General Court confirms that ‘La Mafia se sienta a la mesa’ cannot be a trade mark on public policy grounds

Can ‘La Mafia se sienta a la mesa’ [‘se sienta a la mesa’ means ‘takes a seat at the table’] be registered as a figurative EU trade mark (EUTM) [see right] for a variety of goods and services in Classes 25, 35 and 43 of the Nice Agreement (including clothing and a restaurant chain) or would a registration of this kind be contrary to accepted principles of public policy and morality?

This morning the General Court (GC) held that the latter is the correct approach in its decision in La Mafia Franchises v EUIPO, T-1/17.


In 2006 an application for registration of the ‘La Mafia se sienta a la mesa’ in the Nice classes above was filed, and the trade mark was registered in 2007.

In 2015 Italy filed an application with the EUIPO for a declaration that the contested mark was invalid in respect of all of the goods and services for which it had been registered. According to the Italian Republic this mark was contrary to what is now Article 7(1)(f) of Regulation 2017/1001 (public policy or accepted principles of morality).

Italy submitted that the word element ‘Mafia’ refers to a criminal organisation and its use in the contested mark to designate a restaurant chain would: (1) evoke deeply negative emotions; (2) impair the positive image of Italian cuisine; and (3) trivialise this criminal organisation.

In 2016 both EUIPO Cancellation Division and the First Board of Appeal of EUIPO sided with Italy and declared the trade mark invalid.

La Mafia Franchises thus appealed the decision to the GC, but without success.

Today’s decision

Arguments of La Mafia Franchises

In support of its action La Mafia Franchises maintained the view that:

  •      First, neither the organisation known as Mafia nor its members are included in the list of terrorist persons and groups in the Annex to Council Common Position on the application of specific measures to combat terrorism, to which EUIPO’s examination guidelines refer for the purpose of illustrating the prohibition of registration of EU marks that are contrary to public policy.
  •      Secondly, the fact that the mark refers to the word element ‘Mafia’ is not sufficient to conclude that it is perceived by the average consumer as intending to promote or support that criminal organisation. On the contrary, the other elements that make up that mark rather imply that it is perceived as a type of parody or reference to the Godfather series of films.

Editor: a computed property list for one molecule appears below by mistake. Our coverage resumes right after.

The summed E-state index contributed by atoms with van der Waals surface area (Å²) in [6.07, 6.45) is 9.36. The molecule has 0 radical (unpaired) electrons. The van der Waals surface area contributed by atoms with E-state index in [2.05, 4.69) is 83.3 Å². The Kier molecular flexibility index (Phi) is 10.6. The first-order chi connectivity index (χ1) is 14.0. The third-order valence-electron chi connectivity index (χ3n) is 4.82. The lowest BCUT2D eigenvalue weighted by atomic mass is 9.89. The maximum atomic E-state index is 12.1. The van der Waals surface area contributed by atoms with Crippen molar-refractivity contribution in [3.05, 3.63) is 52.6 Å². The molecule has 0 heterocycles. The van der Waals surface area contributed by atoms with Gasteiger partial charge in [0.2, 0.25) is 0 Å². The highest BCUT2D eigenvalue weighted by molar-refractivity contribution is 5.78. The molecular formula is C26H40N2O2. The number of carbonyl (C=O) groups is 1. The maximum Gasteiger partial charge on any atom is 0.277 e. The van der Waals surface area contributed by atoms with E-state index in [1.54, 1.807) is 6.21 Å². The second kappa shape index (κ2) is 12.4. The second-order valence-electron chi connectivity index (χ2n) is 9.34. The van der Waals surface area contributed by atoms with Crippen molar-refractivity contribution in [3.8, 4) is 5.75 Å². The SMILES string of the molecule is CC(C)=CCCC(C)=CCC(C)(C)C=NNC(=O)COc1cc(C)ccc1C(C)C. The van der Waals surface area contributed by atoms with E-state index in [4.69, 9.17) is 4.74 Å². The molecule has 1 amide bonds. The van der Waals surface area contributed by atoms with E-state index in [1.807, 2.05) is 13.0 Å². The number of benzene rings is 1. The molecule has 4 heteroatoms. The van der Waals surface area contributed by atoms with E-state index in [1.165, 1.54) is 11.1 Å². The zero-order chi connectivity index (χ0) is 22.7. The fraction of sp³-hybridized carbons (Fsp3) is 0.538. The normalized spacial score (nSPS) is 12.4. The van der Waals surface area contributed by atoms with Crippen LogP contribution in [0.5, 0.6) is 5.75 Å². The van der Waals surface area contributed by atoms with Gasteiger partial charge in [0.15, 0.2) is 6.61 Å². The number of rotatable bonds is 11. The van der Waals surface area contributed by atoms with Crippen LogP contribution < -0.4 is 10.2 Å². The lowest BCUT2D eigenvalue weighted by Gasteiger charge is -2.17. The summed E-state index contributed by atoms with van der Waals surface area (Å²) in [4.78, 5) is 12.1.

•      Thirdly, the goods and services covered by the mark are not ‘communicative’ services. It would follow that the mark was not registered to be insulting, shocking or abusive.
  •       Finally, there are many EU and Italian trade marks registered that include the word ‘mafia’. 

The applicant submitted that
the mark intended to evoke
The Godfather
Assessment of public policy/morality

The GC began its analysis by outlining the rationale of and test for assessing the absolute ground for refusal based on public policy/morality. In this sense, the analysis should be undertaken from the point of view of ‘a reasonable person with average sensitivity and tolerance thresholds’, and should not be limited to the public to which the goods and services in respect of which registration is sought are directly addressed. Rather, it should include also those consumers that may encounter the sign incidentally. Finally, it should be borne in mind that the perception of a sign as contrary to public policy or morality may not be the same across the EU, also due to linguistic, historic, social, and cultural reasons.

It follows that the assessment to undertake is one that takes account of both the circumstances common to all EU Member States and those that are relevant in individual Member States.


The GC confirmed the conclusion of the Board of Appeal that the word element ‘La Mafia’ dominates the composite sign.